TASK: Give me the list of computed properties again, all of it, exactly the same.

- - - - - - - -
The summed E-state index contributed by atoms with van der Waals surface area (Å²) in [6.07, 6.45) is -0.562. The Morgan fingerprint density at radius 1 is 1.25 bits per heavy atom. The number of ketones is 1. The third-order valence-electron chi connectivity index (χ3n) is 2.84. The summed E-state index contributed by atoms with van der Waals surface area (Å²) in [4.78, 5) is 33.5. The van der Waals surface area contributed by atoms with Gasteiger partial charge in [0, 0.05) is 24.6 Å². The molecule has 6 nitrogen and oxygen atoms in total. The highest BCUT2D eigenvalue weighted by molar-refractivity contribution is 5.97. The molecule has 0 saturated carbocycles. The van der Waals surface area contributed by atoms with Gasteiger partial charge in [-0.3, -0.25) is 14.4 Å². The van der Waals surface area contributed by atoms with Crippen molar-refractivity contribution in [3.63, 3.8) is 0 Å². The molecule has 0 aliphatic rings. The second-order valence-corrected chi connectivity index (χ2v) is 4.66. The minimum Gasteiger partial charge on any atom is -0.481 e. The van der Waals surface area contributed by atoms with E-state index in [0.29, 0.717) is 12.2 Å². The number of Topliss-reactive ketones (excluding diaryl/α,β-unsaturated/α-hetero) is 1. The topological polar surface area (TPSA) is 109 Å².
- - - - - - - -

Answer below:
The summed E-state index contributed by atoms with van der Waals surface area (Å²) in [6.07, 6.45) is -0.562. The Morgan fingerprint density at radius 1 is 1.25 bits per heavy atom. The number of ketones is 1. The third-order valence-electron chi connectivity index (χ3n) is 2.84. The summed E-state index contributed by atoms with van der Waals surface area (Å²) in [4.78, 5) is 33.5. The van der Waals surface area contributed by atoms with Gasteiger partial charge in [0, 0.05) is 24.6 Å². The molecule has 6 nitrogen and oxygen atoms in total. The highest BCUT2D eigenvalue weighted by molar-refractivity contribution is 5.97. The molecule has 0 saturated carbocycles. The van der Waals surface area contributed by atoms with Gasteiger partial charge in [-0.3, -0.25) is 14.4 Å². The van der Waals surface area contributed by atoms with Crippen molar-refractivity contribution in [3.63, 3.8) is 0 Å². The molecule has 0 aliphatic rings. The second-order valence-corrected chi connectivity index (χ2v) is 4.66. The minimum Gasteiger partial charge on any atom is -0.481 e. The van der Waals surface area contributed by atoms with E-state index in [0.29, 0.717) is 12.2 Å². The number of Topliss-reactive ketones (excluding diaryl/α,β-unsaturated/α-hetero) is 1. The topological polar surface area (TPSA) is 109 Å².